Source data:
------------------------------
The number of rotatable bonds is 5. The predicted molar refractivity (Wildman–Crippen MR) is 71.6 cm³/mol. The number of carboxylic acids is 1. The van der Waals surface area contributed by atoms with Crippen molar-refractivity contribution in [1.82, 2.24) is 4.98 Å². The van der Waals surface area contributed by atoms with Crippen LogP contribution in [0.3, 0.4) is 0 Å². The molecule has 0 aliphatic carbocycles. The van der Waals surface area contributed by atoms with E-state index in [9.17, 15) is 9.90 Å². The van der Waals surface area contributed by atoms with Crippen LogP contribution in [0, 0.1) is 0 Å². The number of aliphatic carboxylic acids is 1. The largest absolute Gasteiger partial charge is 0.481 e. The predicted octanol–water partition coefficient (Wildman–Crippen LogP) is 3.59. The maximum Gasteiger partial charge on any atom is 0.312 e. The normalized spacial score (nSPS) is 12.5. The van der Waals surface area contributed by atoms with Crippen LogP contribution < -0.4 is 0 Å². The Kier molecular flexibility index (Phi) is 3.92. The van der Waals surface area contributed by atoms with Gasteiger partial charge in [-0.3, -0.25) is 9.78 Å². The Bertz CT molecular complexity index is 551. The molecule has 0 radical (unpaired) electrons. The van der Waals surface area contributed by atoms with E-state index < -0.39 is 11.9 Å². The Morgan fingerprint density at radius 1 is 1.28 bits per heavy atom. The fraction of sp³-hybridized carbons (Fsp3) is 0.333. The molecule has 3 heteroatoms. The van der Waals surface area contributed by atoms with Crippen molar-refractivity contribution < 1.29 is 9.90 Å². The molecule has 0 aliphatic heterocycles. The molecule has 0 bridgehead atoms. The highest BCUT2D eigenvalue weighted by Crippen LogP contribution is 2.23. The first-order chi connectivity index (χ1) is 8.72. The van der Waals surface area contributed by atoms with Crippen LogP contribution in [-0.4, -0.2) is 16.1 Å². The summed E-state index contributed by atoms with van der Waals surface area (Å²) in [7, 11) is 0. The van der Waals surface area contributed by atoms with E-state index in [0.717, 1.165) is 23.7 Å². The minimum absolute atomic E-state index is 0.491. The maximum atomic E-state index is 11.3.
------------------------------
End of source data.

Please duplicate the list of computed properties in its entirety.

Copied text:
The number of rotatable bonds is 5. The predicted molar refractivity (Wildman–Crippen MR) is 71.6 cm³/mol. The number of carboxylic acids is 1. The van der Waals surface area contributed by atoms with Crippen molar-refractivity contribution in [1.82, 2.24) is 4.98 Å². The van der Waals surface area contributed by atoms with Crippen LogP contribution in [0.3, 0.4) is 0 Å². The molecule has 0 aliphatic carbocycles. The van der Waals surface area contributed by atoms with E-state index in [9.17, 15) is 9.90 Å². The van der Waals surface area contributed by atoms with Crippen LogP contribution in [0, 0.1) is 0 Å². The number of aliphatic carboxylic acids is 1. The largest absolute Gasteiger partial charge is 0.481 e. The predicted octanol–water partition coefficient (Wildman–Crippen LogP) is 3.59. The maximum Gasteiger partial charge on any atom is 0.312 e. The normalized spacial score (nSPS) is 12.5. The van der Waals surface area contributed by atoms with Crippen LogP contribution < -0.4 is 0 Å². The Kier molecular flexibility index (Phi) is 3.92. The van der Waals surface area contributed by atoms with Gasteiger partial charge in [-0.3, -0.25) is 9.78 Å². The Bertz CT molecular complexity index is 551. The molecule has 0 radical (unpaired) electrons. The van der Waals surface area contributed by atoms with E-state index < -0.39 is 11.9 Å². The Morgan fingerprint density at radius 1 is 1.28 bits per heavy atom. The fraction of sp³-hybridized carbons (Fsp3) is 0.333. The molecule has 3 heteroatoms. The van der Waals surface area contributed by atoms with Crippen molar-refractivity contribution < 1.29 is 9.90 Å². The molecule has 0 aliphatic heterocycles. The molecule has 0 bridgehead atoms. The highest BCUT2D eigenvalue weighted by Crippen LogP contribution is 2.23. The first-order chi connectivity index (χ1) is 8.72. The van der Waals surface area contributed by atoms with Crippen LogP contribution in [-0.4, -0.2) is 16.1 Å². The summed E-state index contributed by atoms with van der Waals surface area (Å²) in [7, 11) is 0. The van der Waals surface area contributed by atoms with E-state index in [0.717, 1.165) is 23.7 Å². The minimum absolute atomic E-state index is 0.491. The maximum atomic E-state index is 11.3.